Lightning Strikes Golf Course
By mustang6560 on 8/22/11
Have you ever wondered what would happen if lightening struck nearby you on the golf course? Well, insert example one and example two.
The pictures below are from Hawkshead Links in South Haven, Michigan. Lightning struck the fairway of hole eight Saturday night and left a three-foot deep hole.
I'm guilty of playing through weather on the golf course I know I shouldn't. Just the other week, I was playing a round with kickntrue and a thunderstorm started to roll in around hole 10 and we didn't decide to take precaution until hole 17. By that time, the storm was literally on top of us.
The fact of the matter is, getting struck by lightning on the golf course is an embarrassing way to go. It's easy to feel invincible and think "That won't happen to me". But, the reality is, even though the odds are against you getting struck, the reward (finishing your round) is not worth the risk (death).
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"It's easy to feel invincible and think "That won't happen to me". But, the reality is, even though the odds are against you getting struck, the reward (finishing your round) is not worth the risk (death)."
You speak the truth. When storms are gathering, get your butt off the course.
@bk- this was up near you. Did you hear anything about it?
South Haven is on the other side of the state and I have no more info than what you have posted. It seems rather unusual for lightning to just hit the ground and not an object (unless the object was obliterated by the strike and that is why we do not see it).
Here is a link to our local course's superintendant's blog. He has some photos of what lightning did to a mature tree on my "home" course. The strike blew all the bark off a major section of the tree.
Kurt the Knife says:
Images look more like an irrigation failure.
"Images look more like an irrigation failure"
Exactly! The little I could find out about this indicated that the lightning "blew up" an underground sprinkler line. I suspect you are right that some of the damage was from water flowing out of the damaged pipes.
Pretty sure you play that as ground under repair; but what about landing your ball in the mud outside the ropes, seems it would be same although not marked off?
"... what about landing your ball in the mud outside the ropes, seems it would be same although not marked off?"
A good question. The Rules always refer to a "committee". This group is supposed to decide what parts of the course are to be marked as GUR and which parts are to be left unmarked. If they marked a portion of the damaged ground as GUR but left a portion unmarked, then I think we would be stuck playing the ball where it lay. If the area were unmarked as GUR, in a tournament I might try to get a ruling. In casual play, I would feel that in equity, the area should have been marked and I would take relief, provided everyone in my group agreed.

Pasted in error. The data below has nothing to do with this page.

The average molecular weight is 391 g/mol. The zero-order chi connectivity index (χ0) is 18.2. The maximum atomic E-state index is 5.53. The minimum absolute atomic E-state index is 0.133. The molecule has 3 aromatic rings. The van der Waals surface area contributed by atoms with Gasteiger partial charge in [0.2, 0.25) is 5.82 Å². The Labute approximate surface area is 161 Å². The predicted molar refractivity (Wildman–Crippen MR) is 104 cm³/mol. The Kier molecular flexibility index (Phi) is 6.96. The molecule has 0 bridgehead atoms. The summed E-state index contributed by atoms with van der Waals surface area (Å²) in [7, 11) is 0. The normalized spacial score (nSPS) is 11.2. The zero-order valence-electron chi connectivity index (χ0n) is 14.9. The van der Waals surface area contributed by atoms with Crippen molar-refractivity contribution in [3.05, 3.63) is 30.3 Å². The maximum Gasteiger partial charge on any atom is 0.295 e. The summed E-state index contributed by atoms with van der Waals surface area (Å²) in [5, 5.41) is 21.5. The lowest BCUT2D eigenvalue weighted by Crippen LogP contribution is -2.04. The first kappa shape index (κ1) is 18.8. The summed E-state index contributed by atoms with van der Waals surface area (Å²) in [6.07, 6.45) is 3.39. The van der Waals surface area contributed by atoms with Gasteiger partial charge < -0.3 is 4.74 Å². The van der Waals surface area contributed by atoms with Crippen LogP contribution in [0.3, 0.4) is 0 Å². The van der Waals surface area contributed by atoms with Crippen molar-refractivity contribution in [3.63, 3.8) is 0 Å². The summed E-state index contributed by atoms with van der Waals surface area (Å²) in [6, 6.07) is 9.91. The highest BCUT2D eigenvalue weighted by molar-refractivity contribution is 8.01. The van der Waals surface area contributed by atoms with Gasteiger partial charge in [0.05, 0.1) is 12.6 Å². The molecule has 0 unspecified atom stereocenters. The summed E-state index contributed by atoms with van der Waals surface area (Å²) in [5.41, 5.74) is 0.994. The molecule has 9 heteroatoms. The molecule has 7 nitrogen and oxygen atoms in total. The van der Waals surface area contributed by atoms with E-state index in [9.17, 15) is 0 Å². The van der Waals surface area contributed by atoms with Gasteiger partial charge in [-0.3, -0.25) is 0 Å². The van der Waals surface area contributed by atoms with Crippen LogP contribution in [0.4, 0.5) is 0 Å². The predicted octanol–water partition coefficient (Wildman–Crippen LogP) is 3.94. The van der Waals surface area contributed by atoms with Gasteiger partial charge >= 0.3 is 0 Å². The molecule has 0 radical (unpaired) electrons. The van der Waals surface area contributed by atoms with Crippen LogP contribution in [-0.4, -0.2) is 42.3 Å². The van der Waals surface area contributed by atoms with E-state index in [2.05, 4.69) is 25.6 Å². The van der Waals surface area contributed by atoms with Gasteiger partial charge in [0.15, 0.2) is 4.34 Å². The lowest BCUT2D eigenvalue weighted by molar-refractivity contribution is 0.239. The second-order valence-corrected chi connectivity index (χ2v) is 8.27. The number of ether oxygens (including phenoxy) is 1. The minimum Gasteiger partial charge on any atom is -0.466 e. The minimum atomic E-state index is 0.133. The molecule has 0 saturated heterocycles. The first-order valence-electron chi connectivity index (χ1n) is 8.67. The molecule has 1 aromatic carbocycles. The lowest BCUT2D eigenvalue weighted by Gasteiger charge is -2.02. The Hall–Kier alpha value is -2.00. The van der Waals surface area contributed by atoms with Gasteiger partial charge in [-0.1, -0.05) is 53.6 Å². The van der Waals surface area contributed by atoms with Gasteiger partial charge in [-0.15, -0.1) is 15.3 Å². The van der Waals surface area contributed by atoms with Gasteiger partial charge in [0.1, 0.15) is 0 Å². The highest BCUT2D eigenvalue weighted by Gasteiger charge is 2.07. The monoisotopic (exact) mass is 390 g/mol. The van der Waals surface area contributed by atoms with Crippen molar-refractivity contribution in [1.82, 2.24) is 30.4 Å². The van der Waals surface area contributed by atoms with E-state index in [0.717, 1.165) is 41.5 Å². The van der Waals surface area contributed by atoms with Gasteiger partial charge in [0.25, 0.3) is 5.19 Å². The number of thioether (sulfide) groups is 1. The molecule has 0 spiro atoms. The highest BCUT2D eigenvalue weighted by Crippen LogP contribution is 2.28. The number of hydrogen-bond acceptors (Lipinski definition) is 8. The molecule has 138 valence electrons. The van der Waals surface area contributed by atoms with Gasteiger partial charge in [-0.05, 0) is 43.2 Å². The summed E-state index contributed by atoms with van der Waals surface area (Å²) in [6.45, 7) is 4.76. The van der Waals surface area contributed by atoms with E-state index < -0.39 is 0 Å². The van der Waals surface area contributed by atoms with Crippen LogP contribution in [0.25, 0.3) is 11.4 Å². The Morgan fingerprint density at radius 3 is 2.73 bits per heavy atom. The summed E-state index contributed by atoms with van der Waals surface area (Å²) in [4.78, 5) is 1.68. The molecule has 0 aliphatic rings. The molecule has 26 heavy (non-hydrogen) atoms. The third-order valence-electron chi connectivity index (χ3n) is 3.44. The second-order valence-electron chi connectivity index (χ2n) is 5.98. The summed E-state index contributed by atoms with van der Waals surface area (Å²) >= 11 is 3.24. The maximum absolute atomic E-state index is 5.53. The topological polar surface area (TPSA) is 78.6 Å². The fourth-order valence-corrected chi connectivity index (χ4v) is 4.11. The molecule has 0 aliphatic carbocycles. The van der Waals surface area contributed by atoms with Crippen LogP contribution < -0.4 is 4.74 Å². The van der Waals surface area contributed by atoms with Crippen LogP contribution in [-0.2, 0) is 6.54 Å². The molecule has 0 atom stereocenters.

Last year we walked out onto Buckinghamshire golf course right as a storm was setting in. On the first hole the rain started coming down really hard, then the lightening. As we started our way back in a bolt of lightening hit really close to us, the electricity seemed to travel along the wet fairway like a net of light. My friend was holding an umbrella and said he felt some electricity through the handle.
Needless to say we started running after that. Since we had only just finished the first hole the golf course gave us a rain-check.
I wish courses were more proactive about this. I remember growing up that the local courses would blow the horn if there was anything in the area. The league I play in the courses seem to just ignore the weather unless there is storm cell literally overhead. We've heard rumbles around us and the course won't blow the horn. The reason I fault the course is that they say that if any group has gotten past the 6th hole then the league does not get a rain check. I think courses should shoulder some more responsibility here.
"I wish courses were more proactive about this. I remember growing up that the local courses would blow the horn if there was anything in the area. The league I play in the courses seem to just ignore the weather unless there is storm cell literally overhead. We've heard rumbles around us and the course won't blow the horn."
I hear you. Around my area (SE Michigan) many courses have an automated monitor. Once the machine senses lightning in the area, the siren sounds. The "all clear" signal is not given until the machine senses no more lightning within the area. It is completely independent of human interaction. No one can go out until the machine decides it is okay.
Next time you hear or see lightning and no alarm sounds, go in anyway. My experience is most courses will give a refund if the player feels in jeopardy, whether the alram has sounded or not.
I don't care what hole I am on, when bad weather roles in you gotta be ready to head straight back to the club house or shelter if available. We had a sudden storm come up and were racing back in our carts when we came through a hole where another group of friends were playing. There was no rain but thunder and flashes in the distance and they were still hitting. They told us the chances of getting hit on a golf course are a million to one. I know the odds are less if I am in the clubhouse!
@tartantoml: good thinking - the state with the most people killed annually by lightning is Florida.
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